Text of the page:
Escape to the Mississippi

Growing up, The Adventures of Tom Sawyer & Huckleberry Finn, was my favourite TV programme.
Twain’s classic gripped me with the escapades of the duo on a raft on the Mississippi. Could we have
such a raft in Clondalkin?
One summer, 1984, my cousin John O’Byrne came to stay. It so happened that there were several
wooden boards lying around our garden that seemed to be the makings of a raft. We obtained
additional 2 X 4 laths of wood from the falling down fences of our neighbour’s gardens. We bought
oval headed nails from McNamara’s hardware and got hammering. When my father saw our
construction, he suggested that it would need buoyancy. Luckily for us he could get 25-gallon drums
from his job. We tied six of these under the structure. I also added a rudder because a raft needed a
The Grand Canal was at the bottom of the Watery Lane 1KM from our house. This industrial
behemoth of the 18th century was now abandoned but still I had grand visions of floating from the
9th lock in Clondalkin to the 8th lock in Ballyfermot and back again with me on the rudder, and my
cousin and three little brothers aged 8, 5 and 4 on board. One evening we set out to carry the raft
there but seeing our struggle my father offered to put it on the roof of his Renault 16 car. There was
no roof rack, so we had to tie it on and hope it did not fall off.
At the canal we placed the raft in the water with great trepidation and piled on. We excitedly pushed
it away from the bank, but unfortunately it kept drifting back into the reeds. My father, who told us
he had swam in the Boyne River as a child, looked on. The only solution seemed to be for my cousin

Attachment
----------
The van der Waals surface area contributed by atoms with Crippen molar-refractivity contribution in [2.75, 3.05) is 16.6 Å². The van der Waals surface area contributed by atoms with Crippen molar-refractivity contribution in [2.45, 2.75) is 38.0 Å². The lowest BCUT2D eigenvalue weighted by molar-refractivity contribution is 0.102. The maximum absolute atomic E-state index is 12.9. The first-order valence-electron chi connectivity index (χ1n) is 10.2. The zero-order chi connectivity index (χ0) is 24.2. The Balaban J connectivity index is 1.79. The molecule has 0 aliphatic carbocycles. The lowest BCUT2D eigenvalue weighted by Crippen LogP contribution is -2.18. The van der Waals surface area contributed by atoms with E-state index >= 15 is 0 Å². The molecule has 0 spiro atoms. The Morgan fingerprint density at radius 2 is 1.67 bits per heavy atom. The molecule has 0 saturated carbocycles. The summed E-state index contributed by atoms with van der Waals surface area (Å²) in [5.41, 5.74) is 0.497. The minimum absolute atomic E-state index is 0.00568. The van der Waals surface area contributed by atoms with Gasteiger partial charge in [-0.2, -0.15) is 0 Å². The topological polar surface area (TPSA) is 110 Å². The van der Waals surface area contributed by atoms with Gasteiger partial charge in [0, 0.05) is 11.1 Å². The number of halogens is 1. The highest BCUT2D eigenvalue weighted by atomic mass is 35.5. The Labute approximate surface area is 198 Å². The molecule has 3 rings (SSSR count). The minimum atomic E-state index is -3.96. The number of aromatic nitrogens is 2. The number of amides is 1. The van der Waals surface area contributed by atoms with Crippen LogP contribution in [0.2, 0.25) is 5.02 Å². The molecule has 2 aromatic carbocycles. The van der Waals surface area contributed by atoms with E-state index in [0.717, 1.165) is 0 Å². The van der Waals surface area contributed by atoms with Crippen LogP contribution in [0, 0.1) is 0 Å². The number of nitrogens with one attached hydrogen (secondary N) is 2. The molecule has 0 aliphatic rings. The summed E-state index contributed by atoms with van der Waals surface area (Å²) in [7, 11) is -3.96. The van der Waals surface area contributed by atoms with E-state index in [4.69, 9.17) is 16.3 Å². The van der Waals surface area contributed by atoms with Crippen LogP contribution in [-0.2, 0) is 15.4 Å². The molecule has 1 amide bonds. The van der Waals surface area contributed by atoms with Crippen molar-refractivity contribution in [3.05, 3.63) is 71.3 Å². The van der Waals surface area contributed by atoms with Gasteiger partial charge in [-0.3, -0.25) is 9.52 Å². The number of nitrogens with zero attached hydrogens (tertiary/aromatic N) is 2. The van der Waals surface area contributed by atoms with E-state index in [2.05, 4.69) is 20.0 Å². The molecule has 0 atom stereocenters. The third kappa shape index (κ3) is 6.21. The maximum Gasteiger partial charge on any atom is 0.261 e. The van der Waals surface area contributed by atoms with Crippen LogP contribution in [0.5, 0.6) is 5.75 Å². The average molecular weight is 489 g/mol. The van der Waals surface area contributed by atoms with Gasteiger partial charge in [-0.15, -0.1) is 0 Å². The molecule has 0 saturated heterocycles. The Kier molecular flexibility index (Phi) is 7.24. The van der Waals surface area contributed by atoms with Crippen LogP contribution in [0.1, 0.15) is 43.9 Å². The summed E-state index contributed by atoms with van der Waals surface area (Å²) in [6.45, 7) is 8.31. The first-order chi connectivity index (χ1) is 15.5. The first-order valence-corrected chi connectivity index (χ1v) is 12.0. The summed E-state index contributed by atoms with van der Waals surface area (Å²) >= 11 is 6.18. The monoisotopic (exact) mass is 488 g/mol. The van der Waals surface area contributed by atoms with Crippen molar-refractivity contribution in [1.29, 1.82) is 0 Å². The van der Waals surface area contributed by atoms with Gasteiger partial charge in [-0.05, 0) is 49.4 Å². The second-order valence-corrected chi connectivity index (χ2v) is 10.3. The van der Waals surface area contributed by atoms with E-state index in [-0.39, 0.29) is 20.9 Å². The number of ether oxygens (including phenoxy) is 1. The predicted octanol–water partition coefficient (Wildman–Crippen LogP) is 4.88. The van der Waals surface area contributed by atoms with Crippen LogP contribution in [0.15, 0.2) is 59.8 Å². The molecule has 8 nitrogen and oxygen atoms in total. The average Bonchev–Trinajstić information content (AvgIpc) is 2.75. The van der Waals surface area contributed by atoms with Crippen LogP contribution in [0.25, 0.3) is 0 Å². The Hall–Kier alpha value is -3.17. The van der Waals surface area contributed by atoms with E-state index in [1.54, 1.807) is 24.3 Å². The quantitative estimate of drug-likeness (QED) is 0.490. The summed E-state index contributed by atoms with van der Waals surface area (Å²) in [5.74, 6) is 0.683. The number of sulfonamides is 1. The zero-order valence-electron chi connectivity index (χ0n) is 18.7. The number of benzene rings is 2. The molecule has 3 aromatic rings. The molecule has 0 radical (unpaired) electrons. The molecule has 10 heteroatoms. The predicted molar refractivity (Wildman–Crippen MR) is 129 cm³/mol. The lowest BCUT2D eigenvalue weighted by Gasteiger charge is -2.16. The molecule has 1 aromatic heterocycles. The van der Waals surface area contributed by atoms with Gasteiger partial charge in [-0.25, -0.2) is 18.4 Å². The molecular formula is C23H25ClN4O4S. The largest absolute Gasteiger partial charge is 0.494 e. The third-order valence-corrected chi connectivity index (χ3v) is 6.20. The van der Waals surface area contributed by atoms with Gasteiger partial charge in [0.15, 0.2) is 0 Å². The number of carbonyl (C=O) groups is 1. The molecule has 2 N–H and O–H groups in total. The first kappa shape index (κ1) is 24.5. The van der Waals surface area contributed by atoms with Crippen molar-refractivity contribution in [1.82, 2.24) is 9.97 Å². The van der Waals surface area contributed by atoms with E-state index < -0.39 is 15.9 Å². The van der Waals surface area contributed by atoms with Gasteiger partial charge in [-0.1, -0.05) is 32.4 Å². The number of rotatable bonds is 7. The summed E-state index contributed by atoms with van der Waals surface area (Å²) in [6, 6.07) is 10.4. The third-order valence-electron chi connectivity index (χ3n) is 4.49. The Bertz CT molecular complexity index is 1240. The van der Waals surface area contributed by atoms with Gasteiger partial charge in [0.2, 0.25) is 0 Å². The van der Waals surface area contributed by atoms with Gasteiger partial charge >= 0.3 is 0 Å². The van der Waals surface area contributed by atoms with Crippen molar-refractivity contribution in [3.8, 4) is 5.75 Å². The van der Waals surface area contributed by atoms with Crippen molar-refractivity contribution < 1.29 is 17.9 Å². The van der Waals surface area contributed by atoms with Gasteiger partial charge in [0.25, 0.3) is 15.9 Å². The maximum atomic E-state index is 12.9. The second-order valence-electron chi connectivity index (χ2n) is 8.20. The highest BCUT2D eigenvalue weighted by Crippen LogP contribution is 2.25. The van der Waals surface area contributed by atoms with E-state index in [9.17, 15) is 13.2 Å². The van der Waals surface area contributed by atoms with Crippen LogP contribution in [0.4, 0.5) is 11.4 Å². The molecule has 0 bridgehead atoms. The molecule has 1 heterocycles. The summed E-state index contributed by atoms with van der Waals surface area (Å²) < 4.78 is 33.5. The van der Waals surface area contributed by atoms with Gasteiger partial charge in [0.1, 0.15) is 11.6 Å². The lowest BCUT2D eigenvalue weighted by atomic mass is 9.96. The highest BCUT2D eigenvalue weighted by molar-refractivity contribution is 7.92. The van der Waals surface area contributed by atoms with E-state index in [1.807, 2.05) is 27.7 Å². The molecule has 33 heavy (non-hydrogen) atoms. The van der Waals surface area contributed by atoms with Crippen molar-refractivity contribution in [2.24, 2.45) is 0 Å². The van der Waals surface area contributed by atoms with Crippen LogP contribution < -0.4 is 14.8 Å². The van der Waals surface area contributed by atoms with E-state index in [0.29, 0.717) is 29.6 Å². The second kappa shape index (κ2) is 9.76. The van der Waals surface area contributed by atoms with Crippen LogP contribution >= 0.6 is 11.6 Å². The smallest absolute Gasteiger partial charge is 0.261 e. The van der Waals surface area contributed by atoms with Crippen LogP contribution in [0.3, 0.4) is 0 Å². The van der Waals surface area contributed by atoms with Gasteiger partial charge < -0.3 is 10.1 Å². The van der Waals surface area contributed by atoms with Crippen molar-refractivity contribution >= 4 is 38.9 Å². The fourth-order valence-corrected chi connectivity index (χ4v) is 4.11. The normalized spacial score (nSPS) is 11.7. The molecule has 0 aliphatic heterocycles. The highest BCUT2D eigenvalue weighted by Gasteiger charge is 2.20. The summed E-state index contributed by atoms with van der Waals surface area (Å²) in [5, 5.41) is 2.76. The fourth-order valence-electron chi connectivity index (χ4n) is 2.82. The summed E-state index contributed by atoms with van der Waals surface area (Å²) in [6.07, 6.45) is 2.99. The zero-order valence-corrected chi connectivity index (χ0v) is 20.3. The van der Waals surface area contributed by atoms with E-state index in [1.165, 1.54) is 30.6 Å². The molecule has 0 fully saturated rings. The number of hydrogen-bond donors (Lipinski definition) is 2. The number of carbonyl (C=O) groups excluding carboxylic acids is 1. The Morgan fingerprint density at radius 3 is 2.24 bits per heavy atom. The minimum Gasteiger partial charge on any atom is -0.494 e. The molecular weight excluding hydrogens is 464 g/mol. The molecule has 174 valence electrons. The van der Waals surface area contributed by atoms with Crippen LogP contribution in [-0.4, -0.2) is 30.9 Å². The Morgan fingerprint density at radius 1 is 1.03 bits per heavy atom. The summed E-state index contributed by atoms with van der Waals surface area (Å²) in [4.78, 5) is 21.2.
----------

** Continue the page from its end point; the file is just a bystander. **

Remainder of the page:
and I to get into the canal and push it. I was uncomfortable with this because I could not swim, and I
was not sure how clean the canal water was. But there was no other way, so we nervously got into
the cold water, held on to the side of the raft, and kicked furiously until it was in the middle of the
canal. Unfortunately, we could not then board it for fear of capsizing with the lads sitting on top. The
real-life experience of the raft was quite different from my expectations and I was in a bit of shock.
The rudder did not work either and it started drifting back into the reeds.
My father suggested we let the raft drift off to the far inaccessible bank but tie a rope to it under the
water to our bank. I was worried someone would find the rope but bringing the heavy raft back
home was out of the question. I came back three days later and was disappointed to see the raft half
submerged. That was the last I saw of it. In hindsight there were always some eerie moments during
Tom & Huck’s adventures, and my raft experience had turned out like this.
A year later when I started secondary school, I was proud to hear a new classmate recount how he
had once seen a huge raft on the canal tied up on the other bank. A year after that I read Huck Finn
in English class and learned how life on the raft had brought Huck face to face with his prejudices
through meeting Jim who was escaping from slavery.
I have not seen a raft since…